- Adherence to Plan Document: This is to make sure the plan management adheres to the terms of the plan document every step of the way. The IRS considers it an operational defect when there’s any failure to follow the terms of the plan document, which can result in the disqualification of the whole plan if not remedied
- Opportunity To Enroll: All workers that have met the plan service and age requirements are entitled a chance to enroll. This is an opportunity that must be given to them. They should be provided with all the necessary instructions and forms alongside Summary Plan Descriptions as well as any other applicable participant forms and notices.
- Notice of Plan Change: All participants should be informed of any plan changes within 30-90 days before the change’s effective date.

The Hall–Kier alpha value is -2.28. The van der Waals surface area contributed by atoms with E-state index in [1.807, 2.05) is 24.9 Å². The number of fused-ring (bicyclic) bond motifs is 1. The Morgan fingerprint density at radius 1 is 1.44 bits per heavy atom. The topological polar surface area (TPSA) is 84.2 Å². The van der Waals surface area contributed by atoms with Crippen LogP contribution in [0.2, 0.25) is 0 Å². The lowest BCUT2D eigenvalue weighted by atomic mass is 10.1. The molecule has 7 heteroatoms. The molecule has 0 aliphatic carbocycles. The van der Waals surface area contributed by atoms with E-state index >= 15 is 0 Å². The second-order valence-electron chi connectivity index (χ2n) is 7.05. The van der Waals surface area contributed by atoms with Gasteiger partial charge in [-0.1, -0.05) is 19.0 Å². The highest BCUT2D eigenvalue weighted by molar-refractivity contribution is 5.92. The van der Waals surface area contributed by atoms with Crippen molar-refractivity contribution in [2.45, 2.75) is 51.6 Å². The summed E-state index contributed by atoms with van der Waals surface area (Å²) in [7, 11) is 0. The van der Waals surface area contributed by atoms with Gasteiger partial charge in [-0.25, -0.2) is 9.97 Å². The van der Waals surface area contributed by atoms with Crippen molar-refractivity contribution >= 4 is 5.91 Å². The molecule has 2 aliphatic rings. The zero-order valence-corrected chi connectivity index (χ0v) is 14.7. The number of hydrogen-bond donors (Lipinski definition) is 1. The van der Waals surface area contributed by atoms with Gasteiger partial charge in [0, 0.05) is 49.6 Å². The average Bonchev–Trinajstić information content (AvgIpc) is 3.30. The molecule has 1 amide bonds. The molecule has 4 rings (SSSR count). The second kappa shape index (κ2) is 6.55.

- Loan Compliance: This is to make sure that outstanding loan payments are being settled in accordance with the terms of the plan. It also ensures the promissory note of the borrowers.
- Conducting Quarterly Housekeeping: This is where the terminated employees’ small account balances are cashed out, loan defaults are processed and any unallocated forfeitures are used.
ERISA Calendar Checklist
401(k) plan administrations involve the performance of certain compliance tasks that have to be in accordance with an annual schedule. The most common tasks all companies should have on their checklist include:
- The First-Quarter Plan- Providing participants with fourth-quarter benefit statements, no later than forty-five days after the quarter’s end. Ensure to make prior-year worker contributions for the tax deductions to be counted in the prior year.
- The Second-Quarter Plan- Providing plan participants with first-quarter benefit statements. Distribution of the excess deferrals made in the previous year. For the participants turning 72-years-old, distribute the required minimum distributions for first-year.
- The Third-Quarter Plan- Providing them with second-quarter benefit statements. Filing of Form 5558 or form 5500. If any modifications were made to the plan document during the previous year, distribute fresh, new Summary Plan Descriptions to participants